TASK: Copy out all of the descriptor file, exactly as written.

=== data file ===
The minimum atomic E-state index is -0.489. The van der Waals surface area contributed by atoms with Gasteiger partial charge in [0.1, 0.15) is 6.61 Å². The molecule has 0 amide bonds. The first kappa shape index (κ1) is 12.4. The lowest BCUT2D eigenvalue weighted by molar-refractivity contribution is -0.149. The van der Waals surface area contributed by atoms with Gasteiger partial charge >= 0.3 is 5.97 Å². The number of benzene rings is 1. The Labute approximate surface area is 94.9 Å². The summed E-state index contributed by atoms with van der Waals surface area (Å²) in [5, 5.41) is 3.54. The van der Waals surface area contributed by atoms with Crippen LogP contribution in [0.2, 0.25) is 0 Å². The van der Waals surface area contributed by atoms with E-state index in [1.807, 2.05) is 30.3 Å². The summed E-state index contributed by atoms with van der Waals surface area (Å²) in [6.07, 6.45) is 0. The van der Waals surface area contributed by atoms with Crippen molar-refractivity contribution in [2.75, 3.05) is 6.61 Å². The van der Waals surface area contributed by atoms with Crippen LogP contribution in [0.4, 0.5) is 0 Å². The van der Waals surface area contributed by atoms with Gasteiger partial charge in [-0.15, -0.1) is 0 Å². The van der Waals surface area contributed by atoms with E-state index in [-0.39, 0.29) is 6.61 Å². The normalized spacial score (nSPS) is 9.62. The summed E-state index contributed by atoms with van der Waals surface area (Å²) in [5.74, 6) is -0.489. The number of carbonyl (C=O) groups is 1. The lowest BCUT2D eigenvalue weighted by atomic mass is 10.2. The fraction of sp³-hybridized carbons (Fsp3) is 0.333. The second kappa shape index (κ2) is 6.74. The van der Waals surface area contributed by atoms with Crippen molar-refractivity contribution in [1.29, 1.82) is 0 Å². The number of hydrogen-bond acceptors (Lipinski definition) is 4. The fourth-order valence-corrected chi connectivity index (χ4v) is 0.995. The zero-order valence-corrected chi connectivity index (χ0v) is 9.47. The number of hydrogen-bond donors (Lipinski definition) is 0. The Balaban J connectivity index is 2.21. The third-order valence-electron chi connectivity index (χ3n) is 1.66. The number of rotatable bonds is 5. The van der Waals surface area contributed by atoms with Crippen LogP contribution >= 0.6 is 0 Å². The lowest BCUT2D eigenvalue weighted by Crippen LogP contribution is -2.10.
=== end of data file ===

The minimum atomic E-state index is -0.489. The van der Waals surface area contributed by atoms with Gasteiger partial charge in [0.1, 0.15) is 6.61 Å². The molecule has 0 amide bonds. The first kappa shape index (κ1) is 12.4. The lowest BCUT2D eigenvalue weighted by molar-refractivity contribution is -0.149. The van der Waals surface area contributed by atoms with Gasteiger partial charge >= 0.3 is 5.97 Å². The number of benzene rings is 1. The Labute approximate surface area is 94.9 Å². The summed E-state index contributed by atoms with van der Waals surface area (Å²) in [5, 5.41) is 3.54. The van der Waals surface area contributed by atoms with Crippen LogP contribution in [0.2, 0.25) is 0 Å². The van der Waals surface area contributed by atoms with E-state index in [1.807, 2.05) is 30.3 Å². The summed E-state index contributed by atoms with van der Waals surface area (Å²) in [6.07, 6.45) is 0. The van der Waals surface area contributed by atoms with Crippen molar-refractivity contribution in [2.75, 3.05) is 6.61 Å². The van der Waals surface area contributed by atoms with Crippen LogP contribution in [0.4, 0.5) is 0 Å². The van der Waals surface area contributed by atoms with Gasteiger partial charge in [-0.15, -0.1) is 0 Å². The van der Waals surface area contributed by atoms with E-state index in [-0.39, 0.29) is 6.61 Å². The normalized spacial score (nSPS) is 9.62. The summed E-state index contributed by atoms with van der Waals surface area (Å²) in [5.74, 6) is -0.489. The number of carbonyl (C=O) groups is 1. The lowest BCUT2D eigenvalue weighted by atomic mass is 10.2. The fraction of sp³-hybridized carbons (Fsp3) is 0.333. The second kappa shape index (κ2) is 6.74. The van der Waals surface area contributed by atoms with Crippen molar-refractivity contribution in [1.29, 1.82) is 0 Å². The number of hydrogen-bond acceptors (Lipinski definition) is 4. The fourth-order valence-corrected chi connectivity index (χ4v) is 0.995. The zero-order valence-corrected chi connectivity index (χ0v) is 9.47. The number of hydrogen-bond donors (Lipinski definition) is 0. The Balaban J connectivity index is 2.21. The third-order valence-electron chi connectivity index (χ3n) is 1.66. The number of rotatable bonds is 5. The van der Waals surface area contributed by atoms with Crippen LogP contribution >= 0.6 is 0 Å². The lowest BCUT2D eigenvalue weighted by Crippen LogP contribution is -2.10.